But the ISI apparently sees him as very credible. And they found in his op-ed a chance to move against Haqqani. The spy agency quickly fomented an anti-Haqqani campaign among the more pliant of Pakistan’s newspapers (the ISI is also known to keep journalists directly on its payroll, which is a timesaver for its media-manipulation department), and Zardari was forced to recall Haqqani to Islamabad. Haqqani denies drafting the memo, and has already offered to resign, in order to protect Pakistan’s civilian president.

Some Obvious Questions

Like many people who know Haqqani, I feared that he would be met at the airport by a Benigno Aquino-type arrival ceremony, or at the very least by ISI officers more interested in interrogation than explanation. But Haqqani, with whom I e- mailed several times in the past few days, seemed to be handling the pressure coolly: At one point this weekend he wrote, “Someone’s game plan was to scare me and my President into submission without a fight.”

He also raised some obvious questions about Ijaz and his motivations. Ijaz says he is a critic of the ISI and claims to be opposed to military rule in Pakistan. Yet, according to reports in the Pakistani press, he recently met with General Ahmed Shuja Pasha, the head of the ISI, and turned over his BlackBerry.

Ijaz’s behavior suggests that he is either an epically erratic operator or someone who from the outset was attempting to subvert Haqqani.
It’s not at all clear how this scandal (known as “Memogate” in the obsessed Pakistani press) will end, but if it results in Haqqani’s removal as ambassador, it would be a minor tragedy for an already tragic country. Military rule has brought Pakistan nothing but violence, stagnation and political repression. Many Pakistanis see the Haqqani network — the pro-Taliban terrorists who are killing American troops — as a more serious threat than a pro-democracy academic. But as long as the military and the ISI are in charge of Pakistan, the wrong Haqqanis will be ascendant.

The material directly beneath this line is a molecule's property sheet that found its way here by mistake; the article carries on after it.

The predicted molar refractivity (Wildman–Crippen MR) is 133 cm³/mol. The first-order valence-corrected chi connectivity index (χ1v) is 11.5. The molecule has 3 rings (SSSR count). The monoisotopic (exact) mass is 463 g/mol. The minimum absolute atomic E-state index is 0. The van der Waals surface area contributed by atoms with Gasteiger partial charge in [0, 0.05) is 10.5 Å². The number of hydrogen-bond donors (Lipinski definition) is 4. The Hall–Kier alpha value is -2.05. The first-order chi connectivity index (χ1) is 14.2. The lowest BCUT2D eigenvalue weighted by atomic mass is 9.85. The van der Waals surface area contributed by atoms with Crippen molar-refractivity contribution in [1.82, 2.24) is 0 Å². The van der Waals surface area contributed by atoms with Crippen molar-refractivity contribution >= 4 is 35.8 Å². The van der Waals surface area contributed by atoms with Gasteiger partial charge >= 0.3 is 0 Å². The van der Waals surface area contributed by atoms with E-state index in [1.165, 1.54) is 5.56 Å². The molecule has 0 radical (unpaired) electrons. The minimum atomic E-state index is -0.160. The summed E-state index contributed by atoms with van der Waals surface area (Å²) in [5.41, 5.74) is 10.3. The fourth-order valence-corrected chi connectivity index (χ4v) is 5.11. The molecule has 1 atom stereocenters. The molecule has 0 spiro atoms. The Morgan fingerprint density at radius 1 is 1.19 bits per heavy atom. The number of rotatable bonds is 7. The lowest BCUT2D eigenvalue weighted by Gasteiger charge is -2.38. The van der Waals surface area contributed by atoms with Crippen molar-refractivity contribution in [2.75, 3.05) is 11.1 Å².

Advertisements

Beyond Gaddafi, America Turns its Attention to Pakistan

By Peter Hoskin for The Spectator

It’s hard to recall a more grisly complement of newspaper covers than those this morning. Only the FT refrains from showing either Gaddafi’s stumbling last moments or his corpse, whereas the Sun runs with the headline, big and plain: “That’s for Lockerbie”.

The insides of the papers are more uncertain. There are doubts about the details, such as what has happened to Gaddafi’s infamous son Saif. And there are doubts about the general tide of events too. Several commentators, includingPeter Oborne, make the point that the passing of Gaddafi is only the first phase in Libya’s struggle towards democracy — and it is a struggle that might easily be forced off course by various factions, splinter groups and madmen. As the New York Times puts it, “The conflicting accounts about how [Gaddafi] was killed seemed to reflect an instability that could trouble Libya long after the euphoria fades…”